Over the years, manufacturing of the candy passed first to Cardinet Candy and then to Annabelle Candy Company in 1978. But despite frequent company changes, the original Abba-Zaba taste has remained the same.
Today, Annabelle Candy Company manufactures the Abba-Zaba bar in Hayward, California. The candy is Kosher pareve and is even available in new flavors. You can now get your Abba-Zaba fix with green-apple flavored taffy, or a chocolate, instead of peanut butter, filling.
And once you’ve gotten your hands on one, the choice is yours on how you want to enjoy it. Some say freezing them is the best way. Others say leaving them in a hot car does the trick. Either way, you’re in for a treat.
A Man and His Popcorn
Nothing screams Americana quite like the 7th inning stretch and a box of Cracker Jacks. But would you believe this time-tested snack was created by a German immigrant and debuted not at the ballpark, but at the World’s Fair? The story of this American candy classic is an interesting one, indeed.
Frederick William Rueckheim had been selling popcorn on the streets of Chicago for years, when, in 1893, he came up with a new popcorn creation for the Chicago World’s Fair. When his brother Louis arrived from Germany, they established the F.W. Rueckheim & Bro. company to sell their popcorn together.
What is a Cracker Jack?
In 1896 the name Cracker Jack was officially registered (before then the snack had been called candied popcorn and peanuts) and the familiarly sticky and sweet candy we know today was born.
Back in the day, the term “cracker jack” could refer to anything of high quality, so it’s no wonder the name stuck! The coining of the name, however, was just the first of many big steps for this candy favorite.
Out of Left Field
Henry Gottlieb Eckstein’s invention of the “Eckstein Triple Proof Bag” in 1899 made him the perfect business partner for the Rueckheim brothers. And, in 1902, the company became Rueckheim Bros & Eckstein.
But it would take six more years before Cracker Jacks came into their own. In 1908, Jack Norworth penned the infamous lines of “Take Me Out To The Ballgame” that shot Cracker Jacks into the limelight. Since then, no baseball game has been complete without at least one box of the crunchy, sweet treat.
Changes came to the company, fast and furious, as Cracker Jacks grew in popularity. In 1912 Rueckheim Bros & Eckstein began adding tiny prizes to each box of Cracker Jacks. Candy and toys? These guys really knew what would sell. The face of Cracker Jacks got another boost in 1918, when Sailor Jack and his dog Bingo were added to the packaging.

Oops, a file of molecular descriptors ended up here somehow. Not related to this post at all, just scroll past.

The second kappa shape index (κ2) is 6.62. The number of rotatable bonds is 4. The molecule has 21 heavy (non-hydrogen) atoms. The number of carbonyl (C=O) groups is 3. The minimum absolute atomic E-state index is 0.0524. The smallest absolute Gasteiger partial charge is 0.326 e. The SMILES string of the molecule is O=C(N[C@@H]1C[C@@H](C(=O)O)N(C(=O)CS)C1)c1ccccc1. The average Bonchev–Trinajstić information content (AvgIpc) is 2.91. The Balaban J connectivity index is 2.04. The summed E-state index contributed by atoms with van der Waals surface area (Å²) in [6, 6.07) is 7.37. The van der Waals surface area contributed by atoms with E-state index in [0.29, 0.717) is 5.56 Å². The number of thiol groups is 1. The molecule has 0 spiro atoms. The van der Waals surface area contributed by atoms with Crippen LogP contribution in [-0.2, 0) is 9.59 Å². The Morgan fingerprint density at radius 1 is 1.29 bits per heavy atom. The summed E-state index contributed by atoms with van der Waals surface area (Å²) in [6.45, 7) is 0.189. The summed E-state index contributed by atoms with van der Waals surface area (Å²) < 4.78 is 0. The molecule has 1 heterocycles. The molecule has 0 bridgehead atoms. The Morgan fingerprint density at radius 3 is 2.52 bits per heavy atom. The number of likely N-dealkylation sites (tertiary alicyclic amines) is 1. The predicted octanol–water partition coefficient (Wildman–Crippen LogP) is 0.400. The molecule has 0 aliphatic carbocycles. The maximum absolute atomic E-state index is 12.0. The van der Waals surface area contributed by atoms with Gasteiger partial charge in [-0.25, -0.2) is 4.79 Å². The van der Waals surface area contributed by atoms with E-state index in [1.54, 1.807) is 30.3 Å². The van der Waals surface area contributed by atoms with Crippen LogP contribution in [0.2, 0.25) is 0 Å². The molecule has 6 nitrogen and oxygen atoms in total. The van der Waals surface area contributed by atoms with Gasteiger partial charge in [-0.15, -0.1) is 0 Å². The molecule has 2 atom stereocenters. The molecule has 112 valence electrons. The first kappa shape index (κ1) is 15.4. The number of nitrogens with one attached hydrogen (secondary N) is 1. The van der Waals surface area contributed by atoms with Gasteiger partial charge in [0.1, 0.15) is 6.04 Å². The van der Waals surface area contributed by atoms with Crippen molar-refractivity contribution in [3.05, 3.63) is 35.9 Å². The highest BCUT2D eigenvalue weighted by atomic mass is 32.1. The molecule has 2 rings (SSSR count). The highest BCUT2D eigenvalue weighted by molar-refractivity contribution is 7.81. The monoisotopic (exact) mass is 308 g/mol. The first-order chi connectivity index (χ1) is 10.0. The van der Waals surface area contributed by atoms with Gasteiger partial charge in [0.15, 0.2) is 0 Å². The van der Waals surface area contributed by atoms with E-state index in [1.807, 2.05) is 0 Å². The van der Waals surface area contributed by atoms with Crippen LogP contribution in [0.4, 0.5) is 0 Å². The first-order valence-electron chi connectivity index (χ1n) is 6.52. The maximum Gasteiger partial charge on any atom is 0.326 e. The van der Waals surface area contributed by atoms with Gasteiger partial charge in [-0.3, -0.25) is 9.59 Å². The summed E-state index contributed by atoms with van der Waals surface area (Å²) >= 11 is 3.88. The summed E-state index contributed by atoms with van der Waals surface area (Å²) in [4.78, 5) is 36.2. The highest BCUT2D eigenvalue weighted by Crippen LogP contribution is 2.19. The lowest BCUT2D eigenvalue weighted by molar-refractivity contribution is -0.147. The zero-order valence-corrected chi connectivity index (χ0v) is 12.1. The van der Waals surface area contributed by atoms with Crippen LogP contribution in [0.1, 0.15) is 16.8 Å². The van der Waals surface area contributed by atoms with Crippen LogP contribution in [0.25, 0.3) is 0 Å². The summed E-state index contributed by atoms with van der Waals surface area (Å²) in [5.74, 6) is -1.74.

The endearing duo was apparently based on Rueckheim’s grandson and dog. But, I’d say it’s probably not a coincidence that they appeared at the end of the 1st World War. A patriotic move, if I do say so myself.
A Home Run
Today, Cracker Jacks are made by Frito-Lay. They’re still a fan favorite at baseball games, enchanting the young and the young-at-heart as they have for decades. So while the prizes may have changed over the years, you can be sure that the candy inside hasn’t changed a bit.
A Candy By Another Name
The history of the Zero bar is a cool one, indeed. In 1920, the Hollywood Brands Company introduced what was then called the Double Zero Bar. At that time, the Minnesota based company manufactured the candies at a factory in Centralia, Illinois. Made of caramel, peanut, almond, and nougat, and covered with a layer of white fudge, it wasn’t long before these Double Zero Bars were known for their distinctive white exterior.
Back in the day, these sweet treats sold for only a penny each, boasting a label that promised kids a steam engine toy if they sent in ten wrappers and fifteen cents. Now that’s the kind of deal you won’t hear about, anymore. It wasn’t until 1934 when the Double Zero Bar was renamed, simply, Zero.
Winds of Change
For the past 93 years, the Zero bar has undergone transformations both big and small. This resilient little candy survived multiple buyouts, first by Consolidated Foods Corporation in 1967, and then Huhtamaki Oy in 1988. It even managed to rebound from a fire that destroyed the Centralia, Illinois plant in 1980.
Over the years, the packaging may have changed- losing the polar bears and frigid arctic scene for a more space-aged, stream-lined design- but the message has always been clear: Zero bars are as cool as zero degrees. They happen to taste great out of the freezer, too.
Today, Zero Bars are produced by Hershey. At almost 100 years old, it’s safe to say that Zero Bars are truly an American classic. So no matter the name change, or the company transfers, one bite of these time-tested treats and you’ll go right back to your youth, regardless of the decade.